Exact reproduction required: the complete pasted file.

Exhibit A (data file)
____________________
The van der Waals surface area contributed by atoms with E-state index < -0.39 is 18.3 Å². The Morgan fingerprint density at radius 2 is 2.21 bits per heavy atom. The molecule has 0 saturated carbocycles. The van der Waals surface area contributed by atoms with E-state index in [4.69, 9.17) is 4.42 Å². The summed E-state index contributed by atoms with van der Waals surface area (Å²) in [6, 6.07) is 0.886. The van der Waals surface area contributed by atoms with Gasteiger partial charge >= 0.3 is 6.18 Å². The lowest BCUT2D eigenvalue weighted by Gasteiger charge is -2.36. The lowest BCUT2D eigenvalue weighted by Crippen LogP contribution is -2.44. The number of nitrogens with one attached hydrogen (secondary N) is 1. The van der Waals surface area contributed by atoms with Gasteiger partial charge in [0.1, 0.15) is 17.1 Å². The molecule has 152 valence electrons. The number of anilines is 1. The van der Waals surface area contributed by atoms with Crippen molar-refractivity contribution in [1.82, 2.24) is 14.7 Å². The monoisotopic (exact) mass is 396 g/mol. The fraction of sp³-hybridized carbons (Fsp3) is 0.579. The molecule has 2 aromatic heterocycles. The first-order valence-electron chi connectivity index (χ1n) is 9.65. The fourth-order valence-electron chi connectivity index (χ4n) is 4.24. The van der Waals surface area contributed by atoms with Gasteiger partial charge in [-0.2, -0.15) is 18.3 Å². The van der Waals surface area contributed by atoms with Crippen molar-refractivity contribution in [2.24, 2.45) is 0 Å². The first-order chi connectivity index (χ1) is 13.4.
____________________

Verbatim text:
The van der Waals surface area contributed by atoms with E-state index < -0.39 is 18.3 Å². The Morgan fingerprint density at radius 2 is 2.21 bits per heavy atom. The molecule has 0 saturated carbocycles. The van der Waals surface area contributed by atoms with E-state index in [4.69, 9.17) is 4.42 Å². The summed E-state index contributed by atoms with van der Waals surface area (Å²) in [6, 6.07) is 0.886. The van der Waals surface area contributed by atoms with Gasteiger partial charge >= 0.3 is 6.18 Å². The lowest BCUT2D eigenvalue weighted by Gasteiger charge is -2.36. The lowest BCUT2D eigenvalue weighted by Crippen LogP contribution is -2.44. The number of nitrogens with one attached hydrogen (secondary N) is 1. The van der Waals surface area contributed by atoms with Gasteiger partial charge in [0.1, 0.15) is 17.1 Å². The molecule has 152 valence electrons. The number of anilines is 1. The van der Waals surface area contributed by atoms with Crippen molar-refractivity contribution in [1.82, 2.24) is 14.7 Å². The monoisotopic (exact) mass is 396 g/mol. The fraction of sp³-hybridized carbons (Fsp3) is 0.579. The molecule has 2 aromatic heterocycles. The first-order valence-electron chi connectivity index (χ1n) is 9.65. The fourth-order valence-electron chi connectivity index (χ4n) is 4.24. The van der Waals surface area contributed by atoms with Gasteiger partial charge in [-0.2, -0.15) is 18.3 Å². The van der Waals surface area contributed by atoms with Crippen molar-refractivity contribution in [2.24, 2.45) is 0 Å². The first-order chi connectivity index (χ1) is 13.4.